INDIAN RIVER COUNTY — The county’s newest nature preserve featuring several hiking trails through unspoiled Florida uplands and a mechanism to help clean the ailing Indian River Lagoon opens on Friday.
The nearly 84-acre Osprey Acres Stormwater Park and Nature Preserve, located at 925 5th Street Southwest, consists of five hiking trails totaling 3.8 miles along uplands and a serpentine floway that is part of a stormwater treatment system designed to remove pollutants from stormwater and canal water before it enters the Indian River Lagoon. The park’s pollution reduction system is expected to reduce nitrogen entrance into the lagoon by roughly 3,700 pounds per year and phosphorus discharge by over 300 pounds annually.
“The Osprey Acres project will clean stormwater runoff before it reaches the lagoon while also providing a great recreational amenity where residents can enjoy walking trails through a nature preserve,” County Administrator Jason Brown said. “We are excited that the public will get the opportunity to see the ongoing efforts of the county to continue to improve the health of the Indian River Lagoon while also enjoying nature.”
The project will work in conjunction with the county’s adjacent Osprey Marsh water clean-up facility, which opened in 2015. Osprey Marsh mixes 1.5 million gallons a day of briny water from the South County Water Treatment Plant’s reverse-osmosis process with up to 10 million gallons a day of South Relief Canal water. The water is put through an algae scrubber and “polished in wetlands” before it re-enters the canal.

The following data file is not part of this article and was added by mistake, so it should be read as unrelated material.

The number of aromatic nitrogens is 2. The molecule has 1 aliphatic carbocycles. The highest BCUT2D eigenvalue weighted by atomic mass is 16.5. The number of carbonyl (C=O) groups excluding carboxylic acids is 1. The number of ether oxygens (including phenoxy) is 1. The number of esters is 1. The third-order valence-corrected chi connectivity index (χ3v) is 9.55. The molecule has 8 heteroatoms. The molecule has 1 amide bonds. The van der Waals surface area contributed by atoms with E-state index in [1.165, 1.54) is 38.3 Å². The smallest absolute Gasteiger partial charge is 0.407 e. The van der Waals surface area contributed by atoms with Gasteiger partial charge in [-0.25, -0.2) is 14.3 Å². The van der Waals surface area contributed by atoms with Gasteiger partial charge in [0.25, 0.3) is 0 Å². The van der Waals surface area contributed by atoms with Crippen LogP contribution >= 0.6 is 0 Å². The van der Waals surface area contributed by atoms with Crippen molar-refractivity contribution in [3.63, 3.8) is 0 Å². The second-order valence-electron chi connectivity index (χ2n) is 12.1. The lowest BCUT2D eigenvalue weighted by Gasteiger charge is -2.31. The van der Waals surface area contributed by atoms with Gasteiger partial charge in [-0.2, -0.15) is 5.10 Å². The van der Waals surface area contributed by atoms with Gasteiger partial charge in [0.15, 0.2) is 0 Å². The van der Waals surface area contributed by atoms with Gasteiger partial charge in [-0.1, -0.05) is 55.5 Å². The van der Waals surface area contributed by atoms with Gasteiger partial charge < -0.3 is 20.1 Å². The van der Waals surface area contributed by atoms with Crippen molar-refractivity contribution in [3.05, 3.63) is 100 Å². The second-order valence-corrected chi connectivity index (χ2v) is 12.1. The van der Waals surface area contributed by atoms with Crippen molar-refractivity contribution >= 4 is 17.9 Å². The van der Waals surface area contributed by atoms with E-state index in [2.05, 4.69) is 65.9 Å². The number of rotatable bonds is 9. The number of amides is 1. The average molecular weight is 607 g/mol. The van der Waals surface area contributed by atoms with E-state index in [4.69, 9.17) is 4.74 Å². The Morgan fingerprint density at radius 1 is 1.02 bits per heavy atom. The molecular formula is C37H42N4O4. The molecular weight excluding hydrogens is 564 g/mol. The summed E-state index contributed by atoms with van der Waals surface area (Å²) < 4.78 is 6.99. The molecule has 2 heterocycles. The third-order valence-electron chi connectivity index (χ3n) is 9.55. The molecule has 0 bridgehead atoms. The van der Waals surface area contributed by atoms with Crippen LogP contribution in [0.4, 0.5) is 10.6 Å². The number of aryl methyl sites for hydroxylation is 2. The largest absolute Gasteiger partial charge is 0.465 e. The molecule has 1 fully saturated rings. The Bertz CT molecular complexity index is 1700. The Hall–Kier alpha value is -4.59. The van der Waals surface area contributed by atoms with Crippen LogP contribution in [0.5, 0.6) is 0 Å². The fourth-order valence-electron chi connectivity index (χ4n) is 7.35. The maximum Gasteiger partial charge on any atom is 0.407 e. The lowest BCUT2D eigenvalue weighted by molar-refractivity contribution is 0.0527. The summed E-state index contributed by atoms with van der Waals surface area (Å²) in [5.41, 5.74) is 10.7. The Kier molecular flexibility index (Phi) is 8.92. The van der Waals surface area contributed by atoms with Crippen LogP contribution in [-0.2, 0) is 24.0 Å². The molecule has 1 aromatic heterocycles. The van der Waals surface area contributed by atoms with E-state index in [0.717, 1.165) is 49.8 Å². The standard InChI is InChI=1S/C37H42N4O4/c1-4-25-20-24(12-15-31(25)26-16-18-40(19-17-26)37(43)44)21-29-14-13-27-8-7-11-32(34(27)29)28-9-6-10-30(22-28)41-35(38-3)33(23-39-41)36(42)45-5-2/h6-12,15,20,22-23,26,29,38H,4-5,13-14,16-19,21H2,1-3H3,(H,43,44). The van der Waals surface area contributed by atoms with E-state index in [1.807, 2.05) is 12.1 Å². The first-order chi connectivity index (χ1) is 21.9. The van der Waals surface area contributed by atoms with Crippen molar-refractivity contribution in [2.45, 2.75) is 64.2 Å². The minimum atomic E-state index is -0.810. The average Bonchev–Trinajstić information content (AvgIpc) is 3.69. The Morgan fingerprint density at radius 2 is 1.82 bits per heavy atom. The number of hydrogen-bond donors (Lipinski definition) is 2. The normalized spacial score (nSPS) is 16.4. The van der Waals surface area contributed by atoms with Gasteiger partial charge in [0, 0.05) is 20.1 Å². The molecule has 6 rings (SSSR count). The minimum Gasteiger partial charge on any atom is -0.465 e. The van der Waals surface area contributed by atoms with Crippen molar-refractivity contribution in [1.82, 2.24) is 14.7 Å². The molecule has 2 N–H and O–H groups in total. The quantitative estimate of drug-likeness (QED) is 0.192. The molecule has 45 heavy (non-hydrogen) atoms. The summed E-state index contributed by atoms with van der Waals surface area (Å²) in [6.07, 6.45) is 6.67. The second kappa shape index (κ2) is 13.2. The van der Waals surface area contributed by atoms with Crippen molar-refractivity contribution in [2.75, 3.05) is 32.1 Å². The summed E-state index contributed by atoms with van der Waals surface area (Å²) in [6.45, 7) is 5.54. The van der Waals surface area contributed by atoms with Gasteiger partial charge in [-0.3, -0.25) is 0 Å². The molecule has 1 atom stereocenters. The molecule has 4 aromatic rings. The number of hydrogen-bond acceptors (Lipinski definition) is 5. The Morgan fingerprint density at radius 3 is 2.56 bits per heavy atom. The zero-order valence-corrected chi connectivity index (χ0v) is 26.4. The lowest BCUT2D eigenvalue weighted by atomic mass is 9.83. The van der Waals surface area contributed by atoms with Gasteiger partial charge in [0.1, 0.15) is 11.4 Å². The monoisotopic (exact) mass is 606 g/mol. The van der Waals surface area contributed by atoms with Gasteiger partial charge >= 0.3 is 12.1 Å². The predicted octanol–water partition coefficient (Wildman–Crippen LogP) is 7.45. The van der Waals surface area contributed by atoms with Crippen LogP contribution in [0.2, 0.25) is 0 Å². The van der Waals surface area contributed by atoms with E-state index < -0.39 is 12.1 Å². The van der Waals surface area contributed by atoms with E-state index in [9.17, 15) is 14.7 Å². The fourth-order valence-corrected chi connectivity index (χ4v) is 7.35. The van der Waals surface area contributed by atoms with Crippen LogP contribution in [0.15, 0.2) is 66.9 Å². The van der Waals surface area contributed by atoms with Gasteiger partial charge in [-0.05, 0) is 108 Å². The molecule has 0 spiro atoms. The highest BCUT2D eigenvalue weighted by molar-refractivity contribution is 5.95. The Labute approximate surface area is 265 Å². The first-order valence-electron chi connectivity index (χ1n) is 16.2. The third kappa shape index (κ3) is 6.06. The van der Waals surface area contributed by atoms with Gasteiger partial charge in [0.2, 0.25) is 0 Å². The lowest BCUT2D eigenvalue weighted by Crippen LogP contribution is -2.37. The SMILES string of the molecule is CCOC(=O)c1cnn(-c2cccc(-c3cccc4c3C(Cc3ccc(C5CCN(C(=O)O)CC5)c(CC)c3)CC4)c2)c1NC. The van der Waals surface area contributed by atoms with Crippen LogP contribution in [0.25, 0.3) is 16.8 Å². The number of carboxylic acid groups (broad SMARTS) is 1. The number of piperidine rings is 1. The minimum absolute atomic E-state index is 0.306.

Together the two facilities are expected to clean up nearly half of the 26 million gallons of murky water that flows through the South Relief Canal each day, removing chemicals that feed ecology-killing algae blooms and helping meet Florida Department of Environmental Protection mandates aimed at protecting the Indian River Lagoon, which has been designated an Estuary of National Significance, county officials told Vero Beach 32963 last year.
The project, designed by county staff, boasts a price tag of $7.4 million. The park and preserve received more than $3.6 million in funding from the St. Johns River Management District, state Legislature and DEP, county officials said. The county bought the property east of Oslo Middle School for $1 million in April 2016. It had been slated to become a housing development before the economic downturn.
Park hours are 9 a.m. to 4 p.m. daily, including weekends. The nature park is strictly intended for passive use, so no vehicles or bicycles are permitted beyond the parking area, county officials said. Dogs — with the exception of service animals — are also barred form the park because the preserve is home to various animals, including some that are endangered or threatened, county officials said.
Several “You Are Here” maps describing specific areas of the park will be displayed at strategic locations throughout the trail system along with wildlife information signs.